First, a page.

Podcasts have been around for over a decade, and for those who live in cities where traffic is a way of life, they are a lifesaver.
“Podcasts are like your own private radio station. You can just click and listen to conversations that interest you,” said Salpi Ghazarian, director of the Institute of Armenian Studies.
The USC Institute of Armenian Studies has three podcast series already and plans several more.
“Our purpose is to make scholarship accessible, to present and benefit from the scholarship that addresses national and global challenges. So, now, everyone can listen to scholarly content in their car, or while they get ready for the day, or make dinner,” added Ghazarian.
“I listen to many podcasts on my commutes and runs/hikes. I am so happy that this podcast series is made. Helps me learn so much about my country through the different guests they have!” Rmughnet commented on iTunes.
The current three series are UNPACKING ARMENIAN STUDIES, THE QUAKE (about the 1988 Spitak earthquake) and the INNOVATE SERIES.
Ghazarian hosts UNPACKING ARMENIAN STUDIES — a series of conversations that seek to humanize Armenian Studies, make it more accessible, and show it for the broad, varied field that it has become.
The podcast is home to interviews with academics, journalists and policymakers in the field of – and on the fringes of – Armenian Studies. It seeks to understand and make accessible the conversations about who these scholars are, what they do and why it matters.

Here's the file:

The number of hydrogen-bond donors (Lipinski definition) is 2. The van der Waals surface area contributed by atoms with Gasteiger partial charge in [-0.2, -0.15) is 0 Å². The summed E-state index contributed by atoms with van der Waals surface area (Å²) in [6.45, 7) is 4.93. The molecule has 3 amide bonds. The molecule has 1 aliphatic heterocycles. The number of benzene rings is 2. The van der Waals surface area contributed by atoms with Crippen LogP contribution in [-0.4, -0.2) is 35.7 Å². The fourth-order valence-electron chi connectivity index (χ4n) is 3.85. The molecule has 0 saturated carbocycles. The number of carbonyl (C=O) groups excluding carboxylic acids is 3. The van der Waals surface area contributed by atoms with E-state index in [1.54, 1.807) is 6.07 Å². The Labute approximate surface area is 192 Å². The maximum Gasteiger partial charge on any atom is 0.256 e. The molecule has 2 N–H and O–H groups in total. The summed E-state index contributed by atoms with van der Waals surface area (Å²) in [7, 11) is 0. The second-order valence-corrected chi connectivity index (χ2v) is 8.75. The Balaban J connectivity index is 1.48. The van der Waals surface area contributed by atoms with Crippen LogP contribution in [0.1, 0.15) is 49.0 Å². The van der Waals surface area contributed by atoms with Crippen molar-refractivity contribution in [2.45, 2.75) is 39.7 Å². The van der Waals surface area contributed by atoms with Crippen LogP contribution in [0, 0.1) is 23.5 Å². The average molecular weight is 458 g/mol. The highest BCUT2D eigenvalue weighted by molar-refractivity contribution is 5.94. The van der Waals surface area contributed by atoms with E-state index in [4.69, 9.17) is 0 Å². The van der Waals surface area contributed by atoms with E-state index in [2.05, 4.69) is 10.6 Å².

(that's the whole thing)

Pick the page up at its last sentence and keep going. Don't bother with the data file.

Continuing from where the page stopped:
From the Deputy Foreign Minister of Karabakh, Armine Aleksanyan, whose work depends on the breadth and scope of Armenian Studies to Rober Koptas, head of Aras publishing in Turkey, whose work contributes directly to Armenian Studies by publishing works in Turkish, the UNPACKING ARMENIAN STUDIES show hosts unique and diverse guests.
“Finally there is a good podcast on Armenian Studies!” Sarmen Boghos commented on iTunes.
In THE QUAKE, the Institute’s Chitjian Research Archivist Gegham Mughnetsyan relives the days immediately following the powerful Spitak earthquake that devastated the northern region of Armenia and his hometown of Gyumri on December 7, 1988. Mughnetsyan was a child at the time, and recounts the shock and its consequences both personal and global. He delves into the challenges that complicated the region’s recovery process, that became the focus of geopolitical tensions, and that buried the future and promise of an entire generation.
“Enjoy listening to this on my way to work, interesting for anyone interested in Armenia and Armenian studies,” wrote NarbehtheCat on iTunes.
The Institute’s newest podcast is the INNOVATE SERIES, where listeners can hear selections from talks presented at INNOVATE ARMENIA over the years. Innovate Armenia, the festival of ideas and action, is where scholars and thought-leaders from around the world challenge assumptions and offer new perspectives, too good to miss.
“Love your podcasts!!! They are very educating and, inevitably, quite practical!!!” Julieta Harutyunyan posted on Facebook.
Find the Institute’s New Roads channel on iTunes, at http://armenian.usc.edu/podcasts, or on your favorite podcast app.